I felt undeserving at times to be waited on hand and foot, night and day, but I accepted their generosity. They were doing their job; however, they did it with such passion and desire and love.
The staff of 787 crew worked their tails off to make us happy.
Many of them would not accept tips and responded that our happiness was enough.
If I needed a cup of coffee — and I consumed about four cups a day — it was there. If I wanted another dessert, I had it in seconds. And it was brought to me with a smile. (I won’t mention the amount of pounds or calories I consumed.)
How do you respond to requests from people who you don’t know? Do you dash to please people with a smile, or are you the person waiting impatiently in line for the omelet?
If someone asks how you are doing, do you respond by launching into a long diatribe of your problems, or do you emulate joy and peace God has placed in your soul?
While in Alaska, I experienced more than majestic snow-covered mountains and the thrilling excitement of bringing in a Silver Salmon. I witnessed true service to others aboard the Noordam through Holland America.
You may not be a cruise director or on staff of a cruise ship, but you can possess the same attributes Carlos and Yuli showed to Angie and me and our party. In today’s world, it’s easy to shut the door to others and lock yourself inside a room of selfishness.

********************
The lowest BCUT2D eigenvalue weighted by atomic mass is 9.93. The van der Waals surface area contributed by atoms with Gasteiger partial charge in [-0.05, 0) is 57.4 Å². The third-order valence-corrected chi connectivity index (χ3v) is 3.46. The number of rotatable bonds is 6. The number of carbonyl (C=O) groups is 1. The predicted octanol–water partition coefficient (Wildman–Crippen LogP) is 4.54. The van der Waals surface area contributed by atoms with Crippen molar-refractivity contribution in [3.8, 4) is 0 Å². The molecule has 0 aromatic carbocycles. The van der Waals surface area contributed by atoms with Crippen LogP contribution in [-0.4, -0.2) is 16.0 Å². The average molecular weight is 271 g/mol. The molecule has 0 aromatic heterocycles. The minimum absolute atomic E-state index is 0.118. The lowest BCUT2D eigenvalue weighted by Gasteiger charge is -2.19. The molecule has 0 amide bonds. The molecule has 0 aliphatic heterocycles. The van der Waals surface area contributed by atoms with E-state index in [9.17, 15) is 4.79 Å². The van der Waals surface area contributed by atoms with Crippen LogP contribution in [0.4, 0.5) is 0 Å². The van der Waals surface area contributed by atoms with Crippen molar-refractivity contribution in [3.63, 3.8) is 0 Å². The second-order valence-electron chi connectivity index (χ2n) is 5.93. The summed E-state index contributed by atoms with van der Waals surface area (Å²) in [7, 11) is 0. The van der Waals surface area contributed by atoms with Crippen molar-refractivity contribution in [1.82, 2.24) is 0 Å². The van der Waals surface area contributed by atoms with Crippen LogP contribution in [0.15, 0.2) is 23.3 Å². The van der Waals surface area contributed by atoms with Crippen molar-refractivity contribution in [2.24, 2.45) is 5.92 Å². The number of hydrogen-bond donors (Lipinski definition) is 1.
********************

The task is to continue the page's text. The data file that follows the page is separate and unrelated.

If you find you are doing just that, consider doing the following:
- Help your family: Do the dishes or laundry for your wife or mother. Be kindly affectioned one to another with brotherly love, in honor preferring one another. (Romans 12:10 KJV)
- Volunteer: Help out at church or in your community. Don’t complain, but view this activity as an opportunity to let your light shine and help others. As every man hath received the gift even so minister the same one to another, as good stewards of the manifold grace of God. (I Peter 4: 10 KJV)
- Send a note of encouragement: You can do this every day, and you only need a few moments to send a text or leave a message for someone who is struggling. Wherefore comfort yourselves together and edify one another even as also ye do. (I Thessalonians 5: 11 KJV)
I’m confident Carlos and Yuli have problems in life, but I would never know it from my conversations with them. They possessed the art of service, and I will make an effort to focus on putting others first.
Egos and pride must be dumped overboard into the Gulf of Alaska, and service must be spread as wide as the wing span of the powerful Bald Eagle.
Do you serve others? Or do you act like the woman waiting on the omelet? Can you do better?
Del Duduit is an award-winning writer and author who lives in Lucasville, Ohio with his wife, Angie. They attend Rubyville Community Church. Follow his blog at delduduit.com/blog and his Twitter @delduduit. He is represented by Cyle Young of Hartline Literary Agency.
His first book — BUCKEYE BELIEVER – 40 Days of Devotions for The Ohio State Faithful –can be purchased on Amazon here.